“One of the breakthroughs I have experienced in showing tender feelings is that it makes others less likely to resort to trickery and deception to get what they want or to get attention. When other people’s feelings have been uplifted and they know they are loved, is much easier for them to change or improve in their moral lives than if their lives have been taken for granted.”

The students had an option to “Describe key moments in your life when you were moved in your heart to respond in a new way to other human beings or to God.

He wrote: “High expectations can have a positive effect because at times help people meet their goals. Low expectations can lead to negative impact where people tend to underperform and may lose confidence in their abilities and show symptoms of dissatisfaction. I think it is important to have a good balance between the two in order to have a healthy church. Because of my personality type, I tend to have very high expectations for the people I serve to the point that it is becoming a problem to some. The expectations I have developed for the people have even caused me not to enjoy my congregation the way I should. I find myself disappointed because certain goals are not met. The end result of all this is that I am at the point where I am filled with ingratitude and unable to give thanks to God for the people he has entrusted me with.

The expectation I have for the people come from within me. Since I tend to be a perfectionist, I expect people to live up to my expectations. It takes much to be satisfied with what I do. I am beginning to realize that if I continue like this I am the one who will fail eventually. I need to remove the pressure from my shoulder.”

Back from my 2007 Journals:

At Mass, I meditated on poverty of spirit – I thought that fantasies of escape are ersatz riches.

Me, Speaking #5 Liturgy as Encore February, 2007

I took a new friend of mine, Amy, to a Mass. She was baptized in the Episcopal Church but not brought up to be religious. Watching her watching the liturgy, so familiar to me, I thought of this analogy probably because my priest is an organist and Amy is a cellist.

Suppose an organist started his daily practice each day with a favorite Bach piece and ended his practice with the same piece. Over time it would become “his song,” and he would never tire of it. It would become the framework of his time at the organ.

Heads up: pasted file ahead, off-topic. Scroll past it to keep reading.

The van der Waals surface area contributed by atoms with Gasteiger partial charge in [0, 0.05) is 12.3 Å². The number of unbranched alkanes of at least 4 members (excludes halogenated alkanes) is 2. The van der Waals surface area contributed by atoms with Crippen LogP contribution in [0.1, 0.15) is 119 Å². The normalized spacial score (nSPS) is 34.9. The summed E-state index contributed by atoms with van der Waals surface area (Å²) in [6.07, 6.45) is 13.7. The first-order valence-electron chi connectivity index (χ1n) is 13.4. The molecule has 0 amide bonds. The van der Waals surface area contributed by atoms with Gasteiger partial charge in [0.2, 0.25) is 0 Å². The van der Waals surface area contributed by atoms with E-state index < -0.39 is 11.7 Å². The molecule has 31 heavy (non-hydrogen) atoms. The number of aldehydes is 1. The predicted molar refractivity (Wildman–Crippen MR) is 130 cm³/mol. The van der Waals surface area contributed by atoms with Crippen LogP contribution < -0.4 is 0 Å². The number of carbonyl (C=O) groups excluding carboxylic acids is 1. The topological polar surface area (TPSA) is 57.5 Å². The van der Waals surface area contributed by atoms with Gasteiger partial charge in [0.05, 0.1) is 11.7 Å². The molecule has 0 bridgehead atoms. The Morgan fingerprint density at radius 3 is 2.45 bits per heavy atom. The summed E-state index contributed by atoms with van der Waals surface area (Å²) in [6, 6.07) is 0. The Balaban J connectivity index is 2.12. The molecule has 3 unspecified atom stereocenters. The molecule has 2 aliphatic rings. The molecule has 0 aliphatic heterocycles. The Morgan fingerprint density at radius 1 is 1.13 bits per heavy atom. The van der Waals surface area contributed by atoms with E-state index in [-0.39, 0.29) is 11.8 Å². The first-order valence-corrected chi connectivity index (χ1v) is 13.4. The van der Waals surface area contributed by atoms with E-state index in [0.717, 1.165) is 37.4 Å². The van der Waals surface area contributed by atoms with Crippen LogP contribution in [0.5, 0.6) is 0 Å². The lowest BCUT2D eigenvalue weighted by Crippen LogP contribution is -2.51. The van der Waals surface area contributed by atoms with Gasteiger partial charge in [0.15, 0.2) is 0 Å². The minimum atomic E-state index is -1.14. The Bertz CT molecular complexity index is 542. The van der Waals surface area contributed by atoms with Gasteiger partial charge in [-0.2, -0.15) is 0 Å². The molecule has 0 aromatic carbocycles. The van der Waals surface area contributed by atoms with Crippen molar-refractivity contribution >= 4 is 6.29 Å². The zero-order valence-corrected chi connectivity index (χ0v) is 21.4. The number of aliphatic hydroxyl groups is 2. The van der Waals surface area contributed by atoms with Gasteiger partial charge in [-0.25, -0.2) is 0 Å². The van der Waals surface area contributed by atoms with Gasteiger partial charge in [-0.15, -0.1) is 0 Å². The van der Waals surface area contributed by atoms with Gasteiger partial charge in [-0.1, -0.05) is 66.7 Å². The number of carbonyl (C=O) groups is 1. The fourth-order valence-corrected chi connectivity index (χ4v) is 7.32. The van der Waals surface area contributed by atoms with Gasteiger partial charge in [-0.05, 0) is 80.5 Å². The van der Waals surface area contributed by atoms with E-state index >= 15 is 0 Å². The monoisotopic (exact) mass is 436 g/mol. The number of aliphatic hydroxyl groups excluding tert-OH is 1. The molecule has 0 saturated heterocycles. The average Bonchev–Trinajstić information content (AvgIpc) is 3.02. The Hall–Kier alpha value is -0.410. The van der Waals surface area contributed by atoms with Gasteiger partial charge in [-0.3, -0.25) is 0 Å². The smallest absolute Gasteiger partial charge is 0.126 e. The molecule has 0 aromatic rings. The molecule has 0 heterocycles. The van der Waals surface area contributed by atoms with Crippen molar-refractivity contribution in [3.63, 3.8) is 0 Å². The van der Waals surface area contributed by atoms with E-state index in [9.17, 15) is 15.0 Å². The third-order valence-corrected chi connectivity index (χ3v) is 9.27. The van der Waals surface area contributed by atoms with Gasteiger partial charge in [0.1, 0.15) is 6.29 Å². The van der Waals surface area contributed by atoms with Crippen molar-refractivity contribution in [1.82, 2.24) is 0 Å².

Similarly, the priest intones the words of the liturgy every day and on the weekend many times. He must experience it as God’s song. And think that if he sings it well enough to his tired flock, it will sing in their hearts as they go through their difficult week or day. It will become the framework of their lives.

I am thinking of a lovely way Catherine De Hueck Dougherty, of Madonna House fame, used to console the burdened. She would say, “everything happens between 2 Masses.”

The same might be said for the repetitious words of the rosary. Often boring for children forced to repeat them in family prayer, for devotees they become Mary’s song and we her choir.

After Vatican II there was a move to replace the simple rosary, thought to be said in too rote like a manner, with the Scriptural rosary, broken up on each decade and sometimes each bead with Scripture passages. I liked it at first, but then found it required too much effort. I was relieved to read in the book of some psychologist of religion, that the rosary, like prayers in several other religions, is like a “mantra.” the purpose is not meditation on religious mysteries, but letting them soak into the unconscious. Isn’t that true of our favorite songs, whether they be popular or classical? We have taken in the meaning of the song so that at the very first notes the entire mood of it infects us with glee or hope.

Praying in tongues is much the same, especially singing in tongues. An interpretation helps but we don’t want to hear more and more elaborate interpretations or variations. We want the meaning permeating the melody to lift us into another realm – the kingdom of heaven.

I think of daily Mass sometimes as keeping one foot in heaven – especially so that the other foot doesn’t get caught in the quicksand of my often compulsively anxious thought patterns.

It is considered to be a sign of success if at the end of the concert the people rise to their feet and yell “encore.”

Our whole lives of liturgy and rosary and praying of the psalms – what are they if not encores?

In heaven, I imagine that musicians get to play along with their favorite composers.”